This blog post was written by Chloe H. Moreno, a student at Notre Dame Law School. Chloe is from Nogales, Arizona and spent her summer doing a virtual internship with DTE. The full piece can be read in Detroit Lawyer.
I never would have believed that a global pandemic would force me to spend half of my summer speaking to attorneys over Microsoft Teams. Yet, there I sat on my first day as a summer legal intern at DTE, staring into the camera of my 13-inch computer, while introducing myself to a large team of successful lawyers. Suddenly, the little confidence I had acquired from completing my first year of law school was gone, replaced by an overwhelming sense of uncertainty. I was indescribably nervous.
I know I wasn’t alone. On top of the professional and personal concerns that accompany the pandemic, summer employers were forced to confront their own concerns, though not at all dissimilar from those of their students. Would the students have anything to do? How will we pay them? Is that still an option? Will we have to conduct everything remotely? Will they be able to learn or get anything out of their summers? How can we maintain confidentiality and integrity without interns being in the office?
In sharing my experience, I hope to inspire honest conversations about virtual summer experiences and inspire others (whether hiring partner, student or somewhere in between) to be open to them. These experiences are extremely important – especially for students of color who, like me, are first generation college and law students. The legal profession serves to learn from the successes and failures of the virtual summer experience so that it can better grow with our ever-changing globalized world. Here’s what I learned this summer.
Be honest about the challenges, but do not stop striving
I came into this summer experience with low expectations. I had a lot of friends whose internships were cancelled, postponed or admittedly terrible. I really didn’t want to get my hopes high for this role, just to inevitably be crushed again because of COVID-19. On my first day of work, my supervisors repeatedly mentioned that, despite all the difficulties and uncertainties ahead, they were hard at work crafting this virtual experience for us. I truly believe that our program was so successful because we worked for a team of honest, communicative and available lawyers. I was constantly being asked things like, “Do you have a writing sample? Can you give an elevator pitch? Do you have a mentor in your target market? What can I do for you?” I was regularly asked for feedback, and it was clear that my supervisors were listening and accommodating along the way. A few days they admitted not having an assignment for me, and allowed to me shadow meetings, ask questions or set up informational meetings with other attorneys. Early on, my mentor and I discussed realistic goals for the summer (mine were networking and writing related), and she checked in frequently to discuss my progress. Though I know it created more work for the attorneys I worked for (and oftentimes, required creative solutions), my low expectations for my summer job transformed into a truly life-changing experience because the program leaders were willing to adapt day-to-day based on our needs.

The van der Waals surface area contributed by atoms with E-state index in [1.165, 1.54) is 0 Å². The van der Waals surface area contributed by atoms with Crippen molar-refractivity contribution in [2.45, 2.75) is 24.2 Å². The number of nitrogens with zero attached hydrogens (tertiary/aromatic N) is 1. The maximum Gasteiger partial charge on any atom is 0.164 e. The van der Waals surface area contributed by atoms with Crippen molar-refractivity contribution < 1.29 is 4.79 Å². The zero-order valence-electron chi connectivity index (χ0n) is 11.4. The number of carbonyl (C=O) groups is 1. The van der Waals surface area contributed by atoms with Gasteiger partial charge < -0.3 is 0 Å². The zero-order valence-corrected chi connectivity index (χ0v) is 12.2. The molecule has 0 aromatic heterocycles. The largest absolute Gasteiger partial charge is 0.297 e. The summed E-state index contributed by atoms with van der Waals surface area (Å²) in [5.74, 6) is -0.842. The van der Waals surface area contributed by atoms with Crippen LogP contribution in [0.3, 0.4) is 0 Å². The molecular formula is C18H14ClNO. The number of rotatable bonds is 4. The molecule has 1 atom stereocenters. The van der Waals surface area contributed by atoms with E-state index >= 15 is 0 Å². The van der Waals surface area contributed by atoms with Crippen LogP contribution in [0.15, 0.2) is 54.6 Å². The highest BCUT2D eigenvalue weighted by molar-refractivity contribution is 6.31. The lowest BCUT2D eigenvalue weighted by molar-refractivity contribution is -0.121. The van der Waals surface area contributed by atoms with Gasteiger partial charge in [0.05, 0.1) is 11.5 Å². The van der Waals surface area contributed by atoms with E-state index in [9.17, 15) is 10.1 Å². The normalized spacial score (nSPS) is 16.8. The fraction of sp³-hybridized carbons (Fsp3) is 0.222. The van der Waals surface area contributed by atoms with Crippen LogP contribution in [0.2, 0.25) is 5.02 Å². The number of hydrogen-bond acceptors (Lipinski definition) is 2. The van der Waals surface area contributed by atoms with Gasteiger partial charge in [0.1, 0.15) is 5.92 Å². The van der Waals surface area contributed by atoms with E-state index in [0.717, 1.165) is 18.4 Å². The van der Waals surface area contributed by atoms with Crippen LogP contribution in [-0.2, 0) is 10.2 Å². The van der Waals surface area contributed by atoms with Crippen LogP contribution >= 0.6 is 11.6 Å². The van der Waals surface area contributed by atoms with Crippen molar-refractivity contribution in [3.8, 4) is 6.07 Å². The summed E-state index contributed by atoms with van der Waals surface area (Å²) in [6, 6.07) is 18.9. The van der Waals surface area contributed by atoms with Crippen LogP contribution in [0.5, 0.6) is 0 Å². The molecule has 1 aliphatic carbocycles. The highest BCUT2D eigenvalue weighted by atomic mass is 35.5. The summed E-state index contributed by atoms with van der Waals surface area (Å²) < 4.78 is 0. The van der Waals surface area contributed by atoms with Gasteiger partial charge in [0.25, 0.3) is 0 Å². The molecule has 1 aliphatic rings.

Despite the internship being virtual, I learned and grew into a legal professional this summer
I mean it when I said I learned a lot this summer. Much of the first-year curriculum is centered toward litigation and the common law, and this was my first opportunity to discover what it truly means to be a transactional attorney. I also learned about what it is like to work in-house for a company, and was able to see the concepts I had learned in class put into practice. I now have tangible experiences and work product that I can use during interviews to affirm why I am interested in specific practice areas, and feel more confident in my interests as I enter into my second year of law school.
I Belong Here
The most significant area of growth I experienced, however, was within myself. I am a Mexican-American woman with a low-income background, and my first year of law school was really challenging to me. I could count on one hand the number of diverse lawyers I had met with similar background (socioeconomic, ethnic or otherwise) to my own. During orientation, one of the leaders told us that we were to be treated as legal professionals and not just interns. This was the first of any of professional experience I have had where I felt my voice was important.
As the summer progressed, I had the ability to speak to a diverse group of lawyers, all of whom helped me with my confidence, gave me excellent career advice, and treated me with dignity and respect. JoAnn Chavez, DTE’s Senior VP and Chief Legal Officer, and fellow Mexican-American and Notre Dame “Double Domer”, even took the time out of her incredibly busy schedule to meet with us and talk about her experiences as a diverse lawyer. I felt very validated, as the attorneys I requested to informationally interview were kind enough to give me some of their time, and a simple 30-minute interview always resulted in a page-full of notes with advice, suggestions, and action items. Some attorneys even reached into their own networks and connected me with individuals they thought would be able to help me. I was taught that I had incredible value to offer an employer, and learned a lot about my self-worth and own capabilities. Despite the uncertainties in the job market and being in-person again this semester, I am walking into my second year of law school a more empowered, experienced and confident young lawyer, all thanks to my virtual summer experience.